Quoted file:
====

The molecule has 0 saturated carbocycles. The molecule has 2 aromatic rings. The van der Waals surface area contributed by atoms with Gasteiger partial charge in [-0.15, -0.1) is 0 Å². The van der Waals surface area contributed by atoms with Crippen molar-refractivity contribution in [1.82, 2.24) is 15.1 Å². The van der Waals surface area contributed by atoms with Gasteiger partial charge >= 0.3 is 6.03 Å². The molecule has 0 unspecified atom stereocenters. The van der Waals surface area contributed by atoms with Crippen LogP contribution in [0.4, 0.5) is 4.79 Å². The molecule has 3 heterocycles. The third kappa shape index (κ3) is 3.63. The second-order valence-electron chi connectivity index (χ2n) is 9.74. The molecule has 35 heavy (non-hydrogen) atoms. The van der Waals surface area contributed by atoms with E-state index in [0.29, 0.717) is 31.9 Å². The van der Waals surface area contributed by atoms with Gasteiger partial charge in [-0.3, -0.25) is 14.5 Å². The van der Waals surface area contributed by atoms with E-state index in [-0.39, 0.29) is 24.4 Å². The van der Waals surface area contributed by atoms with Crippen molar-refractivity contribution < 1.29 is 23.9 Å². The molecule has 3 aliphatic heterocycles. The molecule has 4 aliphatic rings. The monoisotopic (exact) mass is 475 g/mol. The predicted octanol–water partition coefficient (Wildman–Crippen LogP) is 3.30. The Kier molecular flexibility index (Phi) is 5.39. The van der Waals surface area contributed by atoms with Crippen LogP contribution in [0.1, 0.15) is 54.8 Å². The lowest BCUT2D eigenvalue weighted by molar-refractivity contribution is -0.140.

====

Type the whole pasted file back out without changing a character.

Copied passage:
The molecule has 0 saturated carbocycles. The molecule has 2 aromatic rings. The van der Waals surface area contributed by atoms with Gasteiger partial charge in [-0.15, -0.1) is 0 Å². The van der Waals surface area contributed by atoms with Crippen molar-refractivity contribution in [1.82, 2.24) is 15.1 Å². The van der Waals surface area contributed by atoms with Gasteiger partial charge >= 0.3 is 6.03 Å². The molecule has 0 unspecified atom stereocenters. The van der Waals surface area contributed by atoms with Crippen LogP contribution in [0.4, 0.5) is 4.79 Å². The molecule has 3 heterocycles. The third kappa shape index (κ3) is 3.63. The second-order valence-electron chi connectivity index (χ2n) is 9.74. The molecule has 35 heavy (non-hydrogen) atoms. The van der Waals surface area contributed by atoms with E-state index in [0.29, 0.717) is 31.9 Å². The van der Waals surface area contributed by atoms with Gasteiger partial charge in [-0.3, -0.25) is 14.5 Å². The van der Waals surface area contributed by atoms with E-state index in [-0.39, 0.29) is 24.4 Å². The van der Waals surface area contributed by atoms with Crippen molar-refractivity contribution < 1.29 is 23.9 Å². The molecule has 3 aliphatic heterocycles. The molecule has 4 aliphatic rings. The monoisotopic (exact) mass is 475 g/mol. The predicted octanol–water partition coefficient (Wildman–Crippen LogP) is 3.30. The Kier molecular flexibility index (Phi) is 5.39. The van der Waals surface area contributed by atoms with Crippen LogP contribution in [0.1, 0.15) is 54.8 Å². The lowest BCUT2D eigenvalue weighted by molar-refractivity contribution is -0.140.